Hearts that were gay, gay as the leaves that shake 
Shadows on summer’s grasses. Joy is dead.

Joyless the world, colourless, gray, and cold;
Cold is my heart, like the poor world grown old;
Never a leaf left on the tree’s bare bough,
Never a hope lighting my darkness now.
Down on the earth in pity falls the snow. [page 5]

 

A LEAF FROM HORACE.

O SEEK not thou, Leuconoë, to know 
What is forbid; that is, what course of life 
The gods have set for thee, for me, to go.
Try not the Babylonish numbers rife 
With superstition. Nay! ‘tis better far
To take whate’er may come, with strength steadfast.
Granted to thee, or whether this thy last 
Dashes the Tuscan wave against the might 
Of hostile rocks–be wise! Strain the wine’s red,
Cut down far-reaching hope: swift comes the night!
While yet we speak begrudging Time has fled;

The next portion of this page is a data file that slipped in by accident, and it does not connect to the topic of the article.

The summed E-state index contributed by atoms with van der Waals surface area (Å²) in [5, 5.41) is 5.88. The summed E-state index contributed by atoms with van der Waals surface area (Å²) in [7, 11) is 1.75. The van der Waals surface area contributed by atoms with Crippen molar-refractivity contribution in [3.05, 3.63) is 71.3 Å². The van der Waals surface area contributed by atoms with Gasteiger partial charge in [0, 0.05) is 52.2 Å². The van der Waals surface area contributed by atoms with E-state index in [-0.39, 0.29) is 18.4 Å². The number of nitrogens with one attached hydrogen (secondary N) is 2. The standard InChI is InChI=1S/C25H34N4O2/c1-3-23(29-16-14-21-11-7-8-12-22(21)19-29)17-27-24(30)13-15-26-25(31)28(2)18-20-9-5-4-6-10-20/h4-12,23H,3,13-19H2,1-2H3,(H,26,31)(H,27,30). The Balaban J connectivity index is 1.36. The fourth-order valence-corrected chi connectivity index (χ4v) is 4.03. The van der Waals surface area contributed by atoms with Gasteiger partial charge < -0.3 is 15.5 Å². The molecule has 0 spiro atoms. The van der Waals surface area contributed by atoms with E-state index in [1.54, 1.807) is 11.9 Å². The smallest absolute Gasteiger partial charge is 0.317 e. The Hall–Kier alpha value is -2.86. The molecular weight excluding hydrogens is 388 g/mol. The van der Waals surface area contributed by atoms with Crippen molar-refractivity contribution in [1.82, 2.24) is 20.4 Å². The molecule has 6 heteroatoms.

Grasp, grasp this day, trust not the one ahead.

***

EVENING

(lac des Iles)

YONDER the hills are spreading misty shadows 
Down on the waters rippling in the vale;
Sweet is the lake–land, pleasant are the meadows,
Green are the leaves on birch trees in the dale.
Gently at evening comes a peace descending,
Forest and waters quiet lie and sleep;
Far heard and near the woodland sounds are blending 
Onto the living hush that night holds deep.

***

THE NYMPHS OF PAN

SISTERS, have you seen him where the gray wolf prowls?
     Fear, little sisters, he is Fear.
You will hear his laughter when the lone wolf howls;
Loud he laughs, and hearts grow chill
When they hear Pan’s laughter shrill.
     Fear, little sisters, he is Fear.

Sisters, have you seen him where the shy fawns sleep?
     Love, little sisters, he is Love.
You will see him watching in the shadows deep:
There he watches through the night
That no creature may feel fright.
     Love, little sisters, he is Love. [page 6]

Sisters have you seen him when the wild rose flowers?
     Joy, little sisters, he is Joy.
Watch him as he dances in the summer showers,
Singing, playing on his pipe,
When the purple grape grows ripe.
     Joy, little sisters, he is Joy.

Sisters, have you seen his eyes when mortals cry?
     Pain, little sisters, he is Pain.
He is watching always when small things die;